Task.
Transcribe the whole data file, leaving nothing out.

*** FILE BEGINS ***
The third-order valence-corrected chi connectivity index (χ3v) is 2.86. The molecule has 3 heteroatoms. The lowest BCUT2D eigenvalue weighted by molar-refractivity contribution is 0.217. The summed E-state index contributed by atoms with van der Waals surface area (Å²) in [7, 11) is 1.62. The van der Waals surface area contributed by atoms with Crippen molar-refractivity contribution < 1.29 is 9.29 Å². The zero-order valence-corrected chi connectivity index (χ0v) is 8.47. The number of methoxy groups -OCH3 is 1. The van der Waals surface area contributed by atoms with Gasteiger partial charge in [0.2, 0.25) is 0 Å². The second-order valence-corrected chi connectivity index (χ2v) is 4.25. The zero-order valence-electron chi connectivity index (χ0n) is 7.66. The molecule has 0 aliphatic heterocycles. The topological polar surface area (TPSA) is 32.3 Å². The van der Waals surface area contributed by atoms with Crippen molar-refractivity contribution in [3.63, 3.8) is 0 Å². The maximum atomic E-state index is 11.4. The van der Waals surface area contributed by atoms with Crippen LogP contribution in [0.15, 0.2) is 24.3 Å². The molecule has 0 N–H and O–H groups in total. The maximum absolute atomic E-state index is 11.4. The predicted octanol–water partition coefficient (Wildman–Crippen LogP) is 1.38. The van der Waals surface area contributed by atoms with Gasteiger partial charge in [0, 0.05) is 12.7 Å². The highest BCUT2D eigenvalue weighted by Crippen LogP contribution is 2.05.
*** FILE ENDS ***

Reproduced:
The third-order valence-corrected chi connectivity index (χ3v) is 2.86. The molecule has 3 heteroatoms. The lowest BCUT2D eigenvalue weighted by molar-refractivity contribution is 0.217. The summed E-state index contributed by atoms with van der Waals surface area (Å²) in [7, 11) is 1.62. The van der Waals surface area contributed by atoms with Crippen molar-refractivity contribution < 1.29 is 9.29 Å². The zero-order valence-corrected chi connectivity index (χ0v) is 8.47. The number of methoxy groups -OCH3 is 1. The van der Waals surface area contributed by atoms with Gasteiger partial charge in [0.2, 0.25) is 0 Å². The second-order valence-corrected chi connectivity index (χ2v) is 4.25. The zero-order valence-electron chi connectivity index (χ0n) is 7.66. The molecule has 0 aliphatic heterocycles. The topological polar surface area (TPSA) is 32.3 Å². The van der Waals surface area contributed by atoms with Crippen molar-refractivity contribution in [3.63, 3.8) is 0 Å². The maximum atomic E-state index is 11.4. The van der Waals surface area contributed by atoms with Crippen LogP contribution in [0.15, 0.2) is 24.3 Å². The molecule has 0 N–H and O–H groups in total. The maximum absolute atomic E-state index is 11.4. The predicted octanol–water partition coefficient (Wildman–Crippen LogP) is 1.38. The van der Waals surface area contributed by atoms with Gasteiger partial charge in [0, 0.05) is 12.7 Å². The highest BCUT2D eigenvalue weighted by Crippen LogP contribution is 2.05.